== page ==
The Italians have to some extent entered the semiskilled occupations, earning from $20 to $25 per week. A few Belgian flatteners and cutters are still employed, since this work is still done by hand, but their number is gradually diminishing because of the cessation of immigration of Belgian glass workers and the removal by death of those now employed. Americans are gradually taking their places.

On the other hand, the plant of a bottle manufacturing company located in the community has employed a large proportion of Italians since it was started in 1898. Of the total employees in this establishment, 300 in all, about 175 have always been Italians, of whom 50 are from northern Italy. In addition to the Italians there are about 10 Poles, 6 Belgians, and one or two Slovaks. All of this class of labor receive from 15 to 20 cents per hour for men and from 11 to 15 cents per hour for boys, the work being largely unskilled and carried on in ten-hour periods a day. Americans do all the skilled work in the bottle works, receiving from $6 to $9 per day on piecework. They constitute about one-third of the total number of employees. There has been practically no change in the racial composition of this plant since it was started, with the exception of the small number of Poles who have been employed within the past five years.

These two glass plants employ practically all of the immigrant labor in the community, and the changes which have been made by them


Community E, although located in a bituminous coal mining district, supports a number of important glass factories, which constitute its chief industry. In 1908 the estimatod population was 9,000, composed of the following races: Americans.

3,000 Belgians (including French).

1, 200 Croatians.

100 Germans.

500 Hebrews.

100 Italians..

1,200 Magyars.

100 Poles.

500 Russians.

300 Slovaks..

1, 700 All other races.




The first glass plant was erected in the community in which was followed by several other establishments in the course of a few years. To provide the necessary skilled labor to operate the new plants, large numbers of Belgian, English, German, and French glass workers, who had learned their trades in Europe, were imported by the larger companies. The unskilled occupations were filled by native Americans and a few Germans. As most of the work demanded trained operatives, under the hand methods employed at that time, the number of unskilled employees was comparatively small. In the course of a year or two the Americans were slowly advanced into the skilled occupations as they mastered their trades.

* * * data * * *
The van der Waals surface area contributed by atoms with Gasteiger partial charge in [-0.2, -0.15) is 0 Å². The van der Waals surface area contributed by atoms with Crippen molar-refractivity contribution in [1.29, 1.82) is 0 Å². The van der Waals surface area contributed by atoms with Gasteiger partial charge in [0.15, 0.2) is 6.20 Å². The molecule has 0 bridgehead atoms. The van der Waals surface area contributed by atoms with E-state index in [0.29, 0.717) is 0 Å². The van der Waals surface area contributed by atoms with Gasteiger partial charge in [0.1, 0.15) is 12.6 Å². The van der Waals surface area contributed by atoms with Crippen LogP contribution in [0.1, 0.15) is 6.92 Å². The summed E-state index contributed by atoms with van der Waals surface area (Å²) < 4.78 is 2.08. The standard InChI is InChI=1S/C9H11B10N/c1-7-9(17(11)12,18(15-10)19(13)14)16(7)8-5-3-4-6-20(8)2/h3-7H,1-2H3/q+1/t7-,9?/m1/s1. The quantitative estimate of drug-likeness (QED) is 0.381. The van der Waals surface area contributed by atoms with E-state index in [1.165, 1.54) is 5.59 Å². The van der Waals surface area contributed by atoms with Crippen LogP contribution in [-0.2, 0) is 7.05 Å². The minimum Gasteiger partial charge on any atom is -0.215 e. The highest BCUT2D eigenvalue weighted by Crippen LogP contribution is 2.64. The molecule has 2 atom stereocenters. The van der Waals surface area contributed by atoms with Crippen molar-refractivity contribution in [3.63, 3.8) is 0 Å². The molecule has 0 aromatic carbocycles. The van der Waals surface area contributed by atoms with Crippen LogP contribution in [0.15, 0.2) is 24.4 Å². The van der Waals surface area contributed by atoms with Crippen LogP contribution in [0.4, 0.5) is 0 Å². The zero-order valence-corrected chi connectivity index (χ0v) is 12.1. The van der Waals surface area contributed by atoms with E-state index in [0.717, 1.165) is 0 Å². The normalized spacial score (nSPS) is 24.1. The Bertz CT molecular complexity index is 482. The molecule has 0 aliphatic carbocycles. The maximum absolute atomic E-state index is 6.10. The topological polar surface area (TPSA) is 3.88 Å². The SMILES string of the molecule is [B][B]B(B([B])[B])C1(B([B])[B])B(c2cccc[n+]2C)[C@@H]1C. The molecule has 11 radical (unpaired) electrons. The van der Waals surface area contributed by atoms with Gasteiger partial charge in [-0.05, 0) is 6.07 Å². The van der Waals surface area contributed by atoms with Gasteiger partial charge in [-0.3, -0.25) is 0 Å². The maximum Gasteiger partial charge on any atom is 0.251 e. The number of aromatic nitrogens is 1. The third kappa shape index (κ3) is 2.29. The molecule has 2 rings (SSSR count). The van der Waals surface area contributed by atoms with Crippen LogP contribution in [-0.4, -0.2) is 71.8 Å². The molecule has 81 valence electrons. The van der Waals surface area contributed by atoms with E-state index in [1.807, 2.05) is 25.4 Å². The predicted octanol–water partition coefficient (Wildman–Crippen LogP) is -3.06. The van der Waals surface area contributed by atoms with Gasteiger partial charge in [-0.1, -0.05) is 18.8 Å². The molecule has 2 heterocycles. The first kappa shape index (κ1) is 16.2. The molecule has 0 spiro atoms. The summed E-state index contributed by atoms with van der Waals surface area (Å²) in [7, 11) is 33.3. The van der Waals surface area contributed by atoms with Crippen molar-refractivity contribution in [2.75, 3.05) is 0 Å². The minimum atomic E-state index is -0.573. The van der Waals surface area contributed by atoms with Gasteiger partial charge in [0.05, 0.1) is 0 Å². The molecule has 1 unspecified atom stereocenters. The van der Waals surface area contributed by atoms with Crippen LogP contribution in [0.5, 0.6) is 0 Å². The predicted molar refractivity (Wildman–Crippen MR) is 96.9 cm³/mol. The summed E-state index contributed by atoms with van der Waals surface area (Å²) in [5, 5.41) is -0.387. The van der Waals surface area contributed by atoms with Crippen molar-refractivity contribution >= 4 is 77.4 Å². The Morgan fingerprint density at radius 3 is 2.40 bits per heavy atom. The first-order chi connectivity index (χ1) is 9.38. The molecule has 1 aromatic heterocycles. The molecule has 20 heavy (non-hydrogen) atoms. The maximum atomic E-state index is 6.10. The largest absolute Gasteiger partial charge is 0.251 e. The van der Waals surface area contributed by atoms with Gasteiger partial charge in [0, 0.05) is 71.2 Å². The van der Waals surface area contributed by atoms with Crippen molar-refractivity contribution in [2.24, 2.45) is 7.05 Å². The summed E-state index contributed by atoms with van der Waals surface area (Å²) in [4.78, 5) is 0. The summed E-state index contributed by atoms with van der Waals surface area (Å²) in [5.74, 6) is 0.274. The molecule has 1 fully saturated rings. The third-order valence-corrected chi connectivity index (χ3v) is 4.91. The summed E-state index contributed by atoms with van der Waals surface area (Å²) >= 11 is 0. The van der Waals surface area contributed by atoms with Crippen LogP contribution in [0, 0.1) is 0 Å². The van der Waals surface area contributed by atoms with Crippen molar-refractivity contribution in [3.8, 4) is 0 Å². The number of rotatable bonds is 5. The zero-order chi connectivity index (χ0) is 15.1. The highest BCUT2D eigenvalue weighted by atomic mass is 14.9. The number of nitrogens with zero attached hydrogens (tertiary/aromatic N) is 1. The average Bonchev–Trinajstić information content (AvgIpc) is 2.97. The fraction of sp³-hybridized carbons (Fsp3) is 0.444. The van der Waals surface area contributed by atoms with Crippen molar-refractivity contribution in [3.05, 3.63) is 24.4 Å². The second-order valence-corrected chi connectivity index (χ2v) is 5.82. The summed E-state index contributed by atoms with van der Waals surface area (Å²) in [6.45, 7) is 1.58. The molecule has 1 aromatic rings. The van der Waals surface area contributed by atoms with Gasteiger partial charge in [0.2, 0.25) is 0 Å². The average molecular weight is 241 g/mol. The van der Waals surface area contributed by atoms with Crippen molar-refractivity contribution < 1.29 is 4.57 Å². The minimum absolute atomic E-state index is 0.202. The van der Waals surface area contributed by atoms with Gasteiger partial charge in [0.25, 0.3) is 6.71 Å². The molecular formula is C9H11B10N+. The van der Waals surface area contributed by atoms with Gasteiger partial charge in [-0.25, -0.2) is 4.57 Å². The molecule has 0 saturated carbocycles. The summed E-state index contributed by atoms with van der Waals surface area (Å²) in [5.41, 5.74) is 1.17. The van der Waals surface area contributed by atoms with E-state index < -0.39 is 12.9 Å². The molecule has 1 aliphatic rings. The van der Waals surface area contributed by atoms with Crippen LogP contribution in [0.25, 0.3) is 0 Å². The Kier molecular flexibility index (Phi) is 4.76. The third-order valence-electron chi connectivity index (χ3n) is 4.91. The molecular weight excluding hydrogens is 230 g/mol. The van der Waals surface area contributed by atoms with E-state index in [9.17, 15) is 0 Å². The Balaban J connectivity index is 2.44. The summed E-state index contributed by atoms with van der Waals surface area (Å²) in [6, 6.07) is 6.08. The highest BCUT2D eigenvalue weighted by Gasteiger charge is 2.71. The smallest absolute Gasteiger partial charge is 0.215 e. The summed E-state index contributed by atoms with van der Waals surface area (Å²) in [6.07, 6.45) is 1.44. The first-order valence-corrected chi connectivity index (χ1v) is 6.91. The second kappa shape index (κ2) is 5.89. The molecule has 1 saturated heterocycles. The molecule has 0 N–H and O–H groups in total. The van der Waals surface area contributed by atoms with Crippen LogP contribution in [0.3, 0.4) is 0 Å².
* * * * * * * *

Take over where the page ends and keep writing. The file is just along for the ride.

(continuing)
Just at this period, however, the methods of manufacture were revolutionized in the glass industry by the introduction of machinery. Instead of the demand for skilled hand workers a demand was created for cheaper laborers possessed of sufficient intelligence to operate the machines. The labor organizations among the glass workers in Community E immediately recognized this new element and directed all of their powers to prevent the installation of machinery in the plants. Their efforts were defeated in 1898, when one of the largest plate-glass works abolished the old hand methods. By 1904 each plant in the community was fully equipped with labor-saving machinery.

With the defeat of the unions and the adoption of machine methods, employment of the recent races of immigration began. Slovaks, Russians, Poles, and Italians were employed in larger numbers by the plate-glass plants and the chimney works. The industry in the community is practically conducted as an “open shop” at present, but the labor organizations are making every effort possible to unionize the several plants, in the hope of being able to put an end to the employment of cheap immigrant labor, which has recently entered the locality.

The following statement shows period of immigration of each immigrant race employed in the glass establishments of Community E and the occupations each has entered:

Table 9.-Period of immigration of foreign races employed in Community E glass

establishments, and occupations entered.

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Community F has been developed industrially since the year 1875. It is located in the eastern part of Missouri. In that year an important plate-glass company entered the community and erected a glass factory which now gives employment to about 600 persons. Native Americans, English, Slovaks, Roumanians, and Poles compose the labor forces of the plant, as well as the population of the town, which was estimated at 1,600 individuals in 1909. This glass factory is the only industrial establishment in the town, and the history of its development is the industrial and racial history of the community.